Organisational structure and design affects every aspect of a business, including talent mobility, compensation programmes and even the speed of innovation. There are several compelling reasons why companies should take time now to evaluate their global job leveling structures, including:
Hyper-growth leads to workforce expansion and diversification: When your headcount grows fast, it quickly becomes imperative for companies like yours to not only understand how each new job you add fits into existing systems, but also to assess the similarities and differences between job roles and underlying skill sets as the business changes.
Rapid industry convergence: Companies are constantly crossing into adjacent industries. As such, non-traditional technology companies that are hiring employees with new types of technical skills are revisiting their job architecture and levelling structures to ensure they are categorising new jobs in a way that reflects the hiring and growth priorities of the organisation.
Internal pay equity: Creating fair and transparent job levelling structures ensures salary structures reflect market pay and allow a company to spot pay inequities that might have remained hidden. With each passing year, legislative and societal pressure is mounting to make pay fairness for all a priority.
Rising M&A activity: Many companies revisit their levelling structures following a major transaction as a way to integrate workforces; however, a growing number of companies are seeing the benefits of having an effective levelling structure in place to prepare for M&A before a deal is signed.
In light of this dynamic, over the past several years, we’ve seen a steady shift away from highly regimented job levelling models. HR and talent leaders want job levelling tools that have enough built-in flexibility to handle cultural differences, local and regional regulations, diverse business needs, and changing talent requirements.
Applications in Asia
The dynamic business environment across Asia produces a high degree of regional differentiation, which makes tailoring job levelling to the unique needs of every market where you operate even more important. For example, China and India are beginning to show more prominent pay premiums for technical job roles, much like the US, while Japan and Korea seem to show a technical premium only at upper management levels, not at entry levels.
It’s important to take these types of differences into consideration when developing global levelling structures. For example, we would recommend keeping technical and non-technical job roles separate for salary range development if you operate in multiple countries where premiums don’t follow the same patterns.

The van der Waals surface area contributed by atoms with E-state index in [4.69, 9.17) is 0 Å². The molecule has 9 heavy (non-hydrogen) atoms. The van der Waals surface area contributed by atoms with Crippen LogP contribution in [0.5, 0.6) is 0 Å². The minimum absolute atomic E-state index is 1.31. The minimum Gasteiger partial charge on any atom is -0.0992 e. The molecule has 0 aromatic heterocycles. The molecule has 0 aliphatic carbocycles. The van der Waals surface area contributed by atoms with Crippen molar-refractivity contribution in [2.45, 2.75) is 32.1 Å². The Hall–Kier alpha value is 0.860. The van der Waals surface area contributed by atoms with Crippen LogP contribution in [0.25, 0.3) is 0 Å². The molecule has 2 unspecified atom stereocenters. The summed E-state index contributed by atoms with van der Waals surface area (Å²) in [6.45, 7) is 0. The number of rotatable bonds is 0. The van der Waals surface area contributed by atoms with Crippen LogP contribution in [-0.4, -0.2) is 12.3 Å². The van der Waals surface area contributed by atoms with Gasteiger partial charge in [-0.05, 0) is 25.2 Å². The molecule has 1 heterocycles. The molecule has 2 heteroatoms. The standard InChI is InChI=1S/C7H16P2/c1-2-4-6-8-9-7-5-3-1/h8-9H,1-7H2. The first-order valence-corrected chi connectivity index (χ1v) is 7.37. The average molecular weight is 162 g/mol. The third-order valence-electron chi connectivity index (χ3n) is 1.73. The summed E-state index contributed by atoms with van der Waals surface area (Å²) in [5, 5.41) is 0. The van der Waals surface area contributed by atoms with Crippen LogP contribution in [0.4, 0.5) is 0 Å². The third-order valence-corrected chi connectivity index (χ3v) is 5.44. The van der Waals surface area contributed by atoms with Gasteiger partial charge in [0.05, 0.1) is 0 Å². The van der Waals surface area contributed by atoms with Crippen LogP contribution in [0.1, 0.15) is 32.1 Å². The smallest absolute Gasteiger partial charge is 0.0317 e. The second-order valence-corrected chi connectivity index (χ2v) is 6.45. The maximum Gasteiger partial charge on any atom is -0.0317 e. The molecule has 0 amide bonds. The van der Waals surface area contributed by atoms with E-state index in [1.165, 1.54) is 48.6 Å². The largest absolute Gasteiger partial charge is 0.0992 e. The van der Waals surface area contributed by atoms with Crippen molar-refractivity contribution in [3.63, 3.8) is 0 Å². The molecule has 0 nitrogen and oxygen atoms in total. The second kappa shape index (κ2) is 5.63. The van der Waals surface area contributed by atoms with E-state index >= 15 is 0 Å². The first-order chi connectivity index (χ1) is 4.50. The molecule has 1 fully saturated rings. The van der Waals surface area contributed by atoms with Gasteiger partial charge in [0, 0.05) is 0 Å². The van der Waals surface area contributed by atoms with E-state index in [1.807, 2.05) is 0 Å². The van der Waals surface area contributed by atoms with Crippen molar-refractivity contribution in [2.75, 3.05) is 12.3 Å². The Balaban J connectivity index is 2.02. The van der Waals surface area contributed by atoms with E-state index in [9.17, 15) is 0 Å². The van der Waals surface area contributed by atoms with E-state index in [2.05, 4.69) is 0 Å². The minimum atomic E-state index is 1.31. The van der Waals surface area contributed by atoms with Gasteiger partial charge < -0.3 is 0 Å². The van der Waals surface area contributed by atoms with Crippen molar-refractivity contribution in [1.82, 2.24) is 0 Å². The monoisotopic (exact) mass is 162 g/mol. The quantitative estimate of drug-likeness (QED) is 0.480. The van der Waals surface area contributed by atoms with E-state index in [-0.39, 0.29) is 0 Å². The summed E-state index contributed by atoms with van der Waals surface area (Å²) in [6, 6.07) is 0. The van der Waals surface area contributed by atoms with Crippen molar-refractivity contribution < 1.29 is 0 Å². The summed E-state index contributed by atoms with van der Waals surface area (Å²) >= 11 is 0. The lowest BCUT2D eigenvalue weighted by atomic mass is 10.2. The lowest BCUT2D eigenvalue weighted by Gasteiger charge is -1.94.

Companies operating in Asia also tend to prefer working "tweener grades" into their job levelling models. These grades are intermediate steps within a global career level that have their own specific base salary or fixed compensation ranges. This allows for more frequent performance reviews and pay adjustments. This type of approach is sometimes used in China and India where the jump in pay from one official job level to the next is steep, and the promotional velocity for lower-level employees is typically expected to be rapid.
Here’s how tweener grades can be developed specifically for Asia within the context of a larger global levelling system.
In this example, Grade 6 is subdivided into two tweener grades, 6a and 6b, in order to accommodate more frequent performance assessments. The overall fixed compensation range remains the same; however, additional pay ranges now exist within this span.
When designed correctly, job levelling greatly simplifies how global workforces are organised and managed by introducing a common grading language across all employees and functions, while still differentiating for performance and specific market realities. Job levelling also creates an infrastructure that is easier to maintain as a company continues to grow its workforce and geographic reach.
Most companies that turn to job levelling find the approach to be more transparent, fairer and easier to communicate to employees. In an era where many companies are concerned with and actively root out pay inequities, as well as the deeper structural issues that can sometimes lead to them, job leveling is a system that can support this important effort.
The full version of this article first appeared on Radford's website.
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